Math is split into two blocks this year (instead of one big chunk of time), we have added a supplemental program called Excel Math to our daily activities, and I have a TOTALLY different bunch of kids. Different bunch of kids = Different bunch of problems. :/
This year, I have math from 11:05-12:20 and 1:05-2:10. The second part of math includes of a restroom break, Excel Math, and calendar time, and also includes a computer class once a week. So, basically, all of the great instruction/important stuff needs to occur in the first block.
During this time, we do math videos, ten-frame games, or hundreds chart activities usually taken from this book:
I pull some of our ten-frame activities from this unit:
And here are some of our favorite videos to use as a warm-up:
After the focus lesson, we begin rotations/math stations. I then continue the core lesson with small groups of students, which is much more effective than delivering the lesson whole group.
Our stations are:
Ahem. Excuse the mess of the buckets...... ;)
If you love the labels, grab them below for FREE!
After the focus lesson, we are ready to use this handy-dandy rotation board:
If you can't tell, this is displayed on my Promethean board using ActivInspire. This is the EASIEST rotation board I have EVER had:
- The students' names are at the top inside the shapes, which are my five groups (it usually doesn't say "name", hahaha. I did that to protect my students' privacy!). I have divided them into 5 similar-ability groups. I do this so that I am able to target specific needs of my students. I can meet the low ones where they are at and challenge my high ones as appropriate. Don't have a cow--the groups are fluid, so a student may move groups several times throughout the year based on his/her needs. ;)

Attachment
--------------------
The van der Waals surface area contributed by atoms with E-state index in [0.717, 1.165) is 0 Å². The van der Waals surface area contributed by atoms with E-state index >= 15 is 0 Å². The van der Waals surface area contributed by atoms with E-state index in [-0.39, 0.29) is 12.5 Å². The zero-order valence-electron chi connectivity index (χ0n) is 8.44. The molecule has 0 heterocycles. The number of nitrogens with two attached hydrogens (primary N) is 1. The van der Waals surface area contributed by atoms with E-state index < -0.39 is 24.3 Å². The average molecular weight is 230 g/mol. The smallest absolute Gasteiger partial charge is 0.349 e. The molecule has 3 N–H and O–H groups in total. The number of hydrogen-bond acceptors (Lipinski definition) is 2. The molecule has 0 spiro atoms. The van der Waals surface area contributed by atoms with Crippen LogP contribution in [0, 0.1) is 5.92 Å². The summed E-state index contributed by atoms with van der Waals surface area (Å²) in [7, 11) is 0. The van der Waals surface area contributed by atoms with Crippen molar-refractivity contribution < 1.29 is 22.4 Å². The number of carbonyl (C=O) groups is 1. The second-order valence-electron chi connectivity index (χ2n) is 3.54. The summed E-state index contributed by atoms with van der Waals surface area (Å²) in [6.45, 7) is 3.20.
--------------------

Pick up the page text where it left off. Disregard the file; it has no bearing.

- The numbers going down the sides represent the round number. Each group (shape) looks below the group's shape to see their rotation order. I tried to make it super easy for students to understand. :)
- The stars in each group represent the person who will be using the iPad during Math with Technology. The rest of that group will use the classroom computers. The only thing I have to change daily is the little star--I move it to the next person so everyone will have a chance to use the iPad during the week.
Rotations are like so:
As you can see, each block is 10 or 15 minutes long. The timing may be shorter/longer depending on how long/short my "Math with Teacher" group is. I typically am able to get through all stations in one day. If time becomes an issue, I combine my last two teacher groups into one and deliver the lesson to both at once (9 students is still better than the whole group!).
Our math block concludes with calendar time, followed by another fun and favorite math video to close us out (usually an up-on-your-feet video).
Stay tuned for the next post, which will explain/show the station activities and, of course, include more freebies! :)